Statement on Human Papillomavirus
DNA Test Utilization*,†
Diane Solomon, MD1; Jacalyn L. Papillo, CT (ASCP)2; and Diane D. Davey, MD3, for the Cytopathology
Education and Technology Consortium (CETC)
Testing for carcinogenic or high-risk human papillomavirus (HPV) DNA has proven usefulness in
cervical cancer screening and in many aspects of the clinical management of cervical cancer prevention.
However, inappropriate testing increases costs without benefit and potentially results in the overtreat-
ment of women. This statement was developed by the Cytopathology Education and Technology Con-
sortium (CETC) and has been endorsed by additional professional medical societies. It is intended as a
concise, convenient summary of clinical indications for HPV DNA test utilization based on the 2002
American Cancer Society screening recommendations1and interim guidance,2and the 2006 American
Society for Colposcopy and Cervical Pathology (ASCCP) consensus management guidelines.3,4
Circumstances in which HPV DNA testing is considered appropriate and those in which such testing
is generally not appropriate are outlined below. This statement and Figure 1 are intended to serve as
educational tools and references with which to improve the management of women and reduce the
inappropriate use of HPV tests.
1. High-risk (oncogenic) HPV DNA testing is appropriate in the following circumstances:
1.1. Routine cervical cancer screening in conjunction with cervical cytology (dual testing or co-test-
ing) for women aged ?30 years:
1.1.1. For women who are cytology negative but HPV positive, repeat both tests in 12 months
(As of March 2009, the US Food and Drug Administration approved an HPV type 16/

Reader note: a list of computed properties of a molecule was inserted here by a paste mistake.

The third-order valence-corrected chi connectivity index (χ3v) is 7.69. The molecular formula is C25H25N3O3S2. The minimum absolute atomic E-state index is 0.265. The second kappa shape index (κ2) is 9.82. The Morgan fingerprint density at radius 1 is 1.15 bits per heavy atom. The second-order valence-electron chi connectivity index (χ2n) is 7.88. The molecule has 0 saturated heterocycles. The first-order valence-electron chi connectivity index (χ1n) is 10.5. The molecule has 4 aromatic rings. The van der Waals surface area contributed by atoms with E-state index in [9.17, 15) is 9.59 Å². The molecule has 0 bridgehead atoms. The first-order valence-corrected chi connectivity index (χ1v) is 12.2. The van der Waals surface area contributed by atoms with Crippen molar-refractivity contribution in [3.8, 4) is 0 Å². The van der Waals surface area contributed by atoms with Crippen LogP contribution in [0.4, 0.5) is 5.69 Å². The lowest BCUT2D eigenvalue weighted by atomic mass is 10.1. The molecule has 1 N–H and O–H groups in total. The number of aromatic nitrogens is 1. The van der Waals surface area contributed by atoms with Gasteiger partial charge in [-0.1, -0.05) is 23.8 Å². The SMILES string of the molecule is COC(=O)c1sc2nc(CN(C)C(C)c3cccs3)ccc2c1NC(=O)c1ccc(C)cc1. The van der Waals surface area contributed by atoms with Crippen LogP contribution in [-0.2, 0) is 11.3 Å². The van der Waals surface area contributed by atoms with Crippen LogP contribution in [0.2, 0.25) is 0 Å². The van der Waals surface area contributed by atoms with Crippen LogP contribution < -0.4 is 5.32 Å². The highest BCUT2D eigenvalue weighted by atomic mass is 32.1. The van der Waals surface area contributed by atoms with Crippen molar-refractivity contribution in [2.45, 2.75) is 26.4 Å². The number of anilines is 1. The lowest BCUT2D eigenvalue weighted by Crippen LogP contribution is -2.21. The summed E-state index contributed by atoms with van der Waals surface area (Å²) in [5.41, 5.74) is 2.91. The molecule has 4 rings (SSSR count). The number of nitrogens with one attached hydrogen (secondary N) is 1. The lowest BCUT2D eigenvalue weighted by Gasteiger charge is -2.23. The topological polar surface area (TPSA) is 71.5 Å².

18 genotyping test; as per ASCCP guidelines,3,4HPV 16/18-positive women aged ?30
years are referred directly for colposcopy.)
Received: March 30, 2009; Accepted: April 8, 2009
Published online: May 4, 2009, Published 2009 by the American Cancer Society
DOI: 10.1002/cncy.20031, www.interscience.wiley.com
Corresponding author: Diane Solomon, MD, Division of Cancer Prevention, National Cancer Institute, National Institutes of Health, Department of
Health and Human Services, Executive Plaza North, Room 2130, 6130 Executive Blvd., Rockville, MD 20852; Fax: (301) 480-9939; firstname.lastname@example.org
1Division of Cancer Prevention, National Cancer Institute, National Institutes of Health, Department of Health and Human Services, Rockville,
Maryland;2Anatomic Pathology Department, Fletcher Allen Health Care, Burlington, Vermont;3Department of Medical Education, University of Cen-
tral Florida, College of Medicine, Orlando, Florida
*This article is being published jointly in 2009 in Cancer Cytopathology (online: May 4, 2009; print: June 25), Journal of Lower Genital Tract Disease,
Diagnostic Cytopathology, Acta Cytologica (print: May/June), American Journal of Clinical Pathology, and Archives of Pathology and Laboratory
†This is a government work and, as such, is in the public domain in the United States of America.
In addition to the listed authors, the following individuals are also members of the Cytopathology Education and Technology Consortium and con-
tributed to this statement: Karen Atkison, MPA, CT(ASCP), American Society of Cytopathology; Marluce Bibbo, MD, FIAC, International Academy of
Cytology; George Birdsong, MD, American Society of Cytology; Tom Bonfiglio, MD; American Society for Clinical Pathology; Lydia Howell, MD, Papa-
nicolaou Society of Cytopathology; Elizabeth Jenkins, MS, American Society of Cytopathology, administrative support; Lynnette Savaloja, SCT(ASCP),
American Society for Cytotechnology; and David Wilbur, MD, College of American Pathologists.
See editorial on pages 149–50.
June 25, 2009
1.1.2. For women who are both cytology
and HPV negative, repeat both tests
only after a 3-year interval.
1.2. Initial triage management of women aged
?21 years with a cytologic result of atypical